It felt a bit uncomfortable looking at things knowing that my friend and her brothers wore the baby clothes, played with the toys, ate from the dishes, read the books and hugged the mom who wore the aprons.
There is always a touch of sadness when you look at the objects that are being let go. How hard must it have been for those children to pick and choose the things that would be kept, brought to their own homes to help keep memories, and leave behind others that would now exist in the homes of strangers.
Does it ease the pain knowing that these things, their things, will now be cared for and used by another? I don't think I know the answer to that question.
Upstairs, hanging in the closet of a small, white bedroom was a row of vintage baby clothes. Well-worn and stained, they were the first things that this woman, soon to be a new mom, had purchased for her baby.
How many times did her hands smooth the tiny clothes, pressing soft folds in the fabric, tucking them into drawers scented with baby powder?
How many hours were spent trying to dress a writhing infant in these layette gowns, undershirts, overalls and dresses?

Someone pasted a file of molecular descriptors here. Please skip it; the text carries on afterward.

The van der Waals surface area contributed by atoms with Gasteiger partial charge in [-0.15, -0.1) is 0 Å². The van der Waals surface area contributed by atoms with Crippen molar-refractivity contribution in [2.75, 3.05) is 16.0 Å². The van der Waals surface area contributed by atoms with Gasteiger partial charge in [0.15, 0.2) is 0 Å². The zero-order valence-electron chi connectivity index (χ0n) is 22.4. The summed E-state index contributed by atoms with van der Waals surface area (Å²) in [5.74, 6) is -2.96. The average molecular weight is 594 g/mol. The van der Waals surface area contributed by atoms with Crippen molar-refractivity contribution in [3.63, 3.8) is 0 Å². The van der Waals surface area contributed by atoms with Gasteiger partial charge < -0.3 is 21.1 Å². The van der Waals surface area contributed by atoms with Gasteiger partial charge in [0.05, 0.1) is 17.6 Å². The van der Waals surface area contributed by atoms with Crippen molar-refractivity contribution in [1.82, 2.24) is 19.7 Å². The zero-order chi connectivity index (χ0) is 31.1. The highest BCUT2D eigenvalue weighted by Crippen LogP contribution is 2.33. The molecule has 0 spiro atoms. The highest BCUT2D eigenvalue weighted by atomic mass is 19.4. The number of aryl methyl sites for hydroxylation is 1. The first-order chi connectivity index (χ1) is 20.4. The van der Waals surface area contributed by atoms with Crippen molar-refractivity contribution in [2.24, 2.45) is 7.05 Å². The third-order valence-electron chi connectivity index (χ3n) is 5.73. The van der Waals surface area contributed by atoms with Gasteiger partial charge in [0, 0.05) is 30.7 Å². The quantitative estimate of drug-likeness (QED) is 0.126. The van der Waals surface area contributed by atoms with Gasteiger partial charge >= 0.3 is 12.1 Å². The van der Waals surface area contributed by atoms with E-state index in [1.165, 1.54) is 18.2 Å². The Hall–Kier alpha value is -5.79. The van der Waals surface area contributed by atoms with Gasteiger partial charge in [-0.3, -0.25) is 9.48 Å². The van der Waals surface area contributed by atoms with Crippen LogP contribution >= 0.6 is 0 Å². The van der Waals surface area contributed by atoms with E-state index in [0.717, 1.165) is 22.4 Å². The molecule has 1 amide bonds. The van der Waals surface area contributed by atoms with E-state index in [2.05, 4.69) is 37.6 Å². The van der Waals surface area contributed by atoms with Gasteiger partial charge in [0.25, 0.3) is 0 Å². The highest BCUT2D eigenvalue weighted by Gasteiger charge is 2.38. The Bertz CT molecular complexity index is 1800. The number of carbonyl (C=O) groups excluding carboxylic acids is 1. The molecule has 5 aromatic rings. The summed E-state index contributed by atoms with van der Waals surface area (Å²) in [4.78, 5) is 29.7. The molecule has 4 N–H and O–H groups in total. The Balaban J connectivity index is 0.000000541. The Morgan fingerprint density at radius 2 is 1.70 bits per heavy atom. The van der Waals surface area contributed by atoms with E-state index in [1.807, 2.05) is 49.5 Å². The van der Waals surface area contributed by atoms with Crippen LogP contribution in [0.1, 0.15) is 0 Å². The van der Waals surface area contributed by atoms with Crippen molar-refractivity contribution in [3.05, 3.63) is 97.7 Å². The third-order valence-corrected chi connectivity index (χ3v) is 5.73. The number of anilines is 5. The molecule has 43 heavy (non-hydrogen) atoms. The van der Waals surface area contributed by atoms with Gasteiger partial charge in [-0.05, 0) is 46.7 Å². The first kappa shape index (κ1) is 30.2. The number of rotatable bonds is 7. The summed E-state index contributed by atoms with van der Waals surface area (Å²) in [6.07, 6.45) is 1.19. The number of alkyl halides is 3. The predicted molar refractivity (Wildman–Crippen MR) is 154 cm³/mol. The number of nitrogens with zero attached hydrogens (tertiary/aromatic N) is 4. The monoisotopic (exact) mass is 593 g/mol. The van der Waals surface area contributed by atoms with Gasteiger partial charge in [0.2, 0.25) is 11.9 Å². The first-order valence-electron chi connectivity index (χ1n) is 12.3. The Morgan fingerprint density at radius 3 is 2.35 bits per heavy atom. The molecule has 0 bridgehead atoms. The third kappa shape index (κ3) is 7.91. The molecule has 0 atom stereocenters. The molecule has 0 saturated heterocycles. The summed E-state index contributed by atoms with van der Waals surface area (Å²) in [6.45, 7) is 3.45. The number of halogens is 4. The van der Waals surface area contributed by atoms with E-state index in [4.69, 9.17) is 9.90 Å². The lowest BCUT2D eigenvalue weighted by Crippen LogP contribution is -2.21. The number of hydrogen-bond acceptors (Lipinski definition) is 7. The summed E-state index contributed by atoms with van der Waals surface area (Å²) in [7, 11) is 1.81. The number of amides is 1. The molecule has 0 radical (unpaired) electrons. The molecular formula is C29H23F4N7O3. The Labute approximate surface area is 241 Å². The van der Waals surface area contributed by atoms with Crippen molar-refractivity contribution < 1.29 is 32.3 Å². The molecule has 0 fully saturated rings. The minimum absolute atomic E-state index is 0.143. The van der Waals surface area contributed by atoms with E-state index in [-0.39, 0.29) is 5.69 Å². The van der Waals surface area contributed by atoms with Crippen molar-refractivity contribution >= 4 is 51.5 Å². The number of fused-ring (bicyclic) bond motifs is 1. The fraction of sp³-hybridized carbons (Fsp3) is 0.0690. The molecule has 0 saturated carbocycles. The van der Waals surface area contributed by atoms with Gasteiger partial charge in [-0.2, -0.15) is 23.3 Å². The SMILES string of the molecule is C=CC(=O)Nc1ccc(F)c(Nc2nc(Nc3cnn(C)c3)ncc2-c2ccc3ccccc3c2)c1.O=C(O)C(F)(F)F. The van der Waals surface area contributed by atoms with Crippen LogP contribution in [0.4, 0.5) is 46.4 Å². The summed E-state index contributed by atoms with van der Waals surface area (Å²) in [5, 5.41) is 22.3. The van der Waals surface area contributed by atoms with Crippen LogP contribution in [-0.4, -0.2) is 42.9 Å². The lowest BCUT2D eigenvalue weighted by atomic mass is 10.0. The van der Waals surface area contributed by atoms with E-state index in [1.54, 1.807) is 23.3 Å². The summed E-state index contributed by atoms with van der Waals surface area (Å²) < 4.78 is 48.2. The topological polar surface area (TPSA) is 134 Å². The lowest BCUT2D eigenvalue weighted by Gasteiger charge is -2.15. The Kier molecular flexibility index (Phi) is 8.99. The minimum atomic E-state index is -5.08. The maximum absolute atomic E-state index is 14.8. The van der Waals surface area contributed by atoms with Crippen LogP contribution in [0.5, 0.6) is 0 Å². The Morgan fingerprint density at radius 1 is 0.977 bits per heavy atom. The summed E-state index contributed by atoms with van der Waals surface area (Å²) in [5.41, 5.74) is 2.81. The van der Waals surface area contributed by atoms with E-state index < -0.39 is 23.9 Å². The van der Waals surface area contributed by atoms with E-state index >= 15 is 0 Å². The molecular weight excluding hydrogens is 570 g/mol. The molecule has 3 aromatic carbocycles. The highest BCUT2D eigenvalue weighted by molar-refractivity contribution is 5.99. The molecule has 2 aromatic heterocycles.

Tucked in between two little outfits was something that looked like a small overshirt. Taking it out, I saw that it was a tiny capelet. I don't know what else you would call it, but it was adorable.
Even though it was a bit threadbare and wore the color of age, it was just too darling to leave behind. And for a dollar, I could not.
It came home with all of the other things I bought. And I could not wait to begin on the project I had in store for this small treasure.
Laying it out on freezer paper, I traced the capelet and made a pattern. Then I put it into oxygen cleaner to see if it can be rescued. It will be tomorrow before I will be able to tell.
But if not, it will live on in a new capelet. One made for a sweet baby girl due to arrive on this earth in November.
Here it is:
Is this not the cutest thing ever? Here it is folded out:
Surprise! No sleeves to cause frustration when dressing the little one. How clever! It must have been a woman who designed this little article. Even though it is made from a vintage pattern, it looks fresh and new in style and very practical. I do hope that the mom-to-be and her new baby like it.
I would like to think that somewhere someone will be smiling as that small part of her past is carried into the future.
Thank you, friend, for allowing me to be responsible for this tender memory of yours. I will tend to it with love.